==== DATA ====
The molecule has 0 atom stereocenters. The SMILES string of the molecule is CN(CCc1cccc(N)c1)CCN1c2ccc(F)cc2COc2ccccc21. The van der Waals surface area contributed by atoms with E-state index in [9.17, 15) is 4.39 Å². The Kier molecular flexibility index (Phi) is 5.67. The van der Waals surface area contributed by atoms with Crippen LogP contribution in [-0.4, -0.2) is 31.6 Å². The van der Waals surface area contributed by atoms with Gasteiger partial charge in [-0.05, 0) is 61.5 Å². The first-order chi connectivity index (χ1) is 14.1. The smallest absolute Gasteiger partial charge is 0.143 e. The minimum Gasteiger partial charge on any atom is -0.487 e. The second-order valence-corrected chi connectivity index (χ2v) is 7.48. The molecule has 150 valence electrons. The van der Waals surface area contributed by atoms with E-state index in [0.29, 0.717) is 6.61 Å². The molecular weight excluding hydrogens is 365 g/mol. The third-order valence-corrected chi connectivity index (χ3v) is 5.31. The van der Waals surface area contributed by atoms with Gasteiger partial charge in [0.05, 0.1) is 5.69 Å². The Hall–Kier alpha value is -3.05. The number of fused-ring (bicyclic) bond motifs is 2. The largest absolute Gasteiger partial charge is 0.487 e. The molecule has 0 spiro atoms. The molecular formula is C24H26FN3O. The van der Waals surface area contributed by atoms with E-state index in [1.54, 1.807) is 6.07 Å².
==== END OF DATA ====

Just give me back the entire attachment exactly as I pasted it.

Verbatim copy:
The molecule has 0 atom stereocenters. The SMILES string of the molecule is CN(CCc1cccc(N)c1)CCN1c2ccc(F)cc2COc2ccccc21. The van der Waals surface area contributed by atoms with E-state index in [9.17, 15) is 4.39 Å². The Kier molecular flexibility index (Phi) is 5.67. The van der Waals surface area contributed by atoms with Crippen LogP contribution in [-0.4, -0.2) is 31.6 Å². The van der Waals surface area contributed by atoms with Gasteiger partial charge in [-0.05, 0) is 61.5 Å². The first-order chi connectivity index (χ1) is 14.1. The smallest absolute Gasteiger partial charge is 0.143 e. The minimum Gasteiger partial charge on any atom is -0.487 e. The second-order valence-corrected chi connectivity index (χ2v) is 7.48. The molecule has 150 valence electrons. The van der Waals surface area contributed by atoms with E-state index in [0.29, 0.717) is 6.61 Å². The molecular weight excluding hydrogens is 365 g/mol. The third-order valence-corrected chi connectivity index (χ3v) is 5.31. The van der Waals surface area contributed by atoms with Gasteiger partial charge in [0.05, 0.1) is 5.69 Å². The Hall–Kier alpha value is -3.05. The number of fused-ring (bicyclic) bond motifs is 2. The largest absolute Gasteiger partial charge is 0.487 e. The molecule has 0 spiro atoms. The molecular formula is C24H26FN3O. The van der Waals surface area contributed by atoms with E-state index in [1.54, 1.807) is 6.07 Å².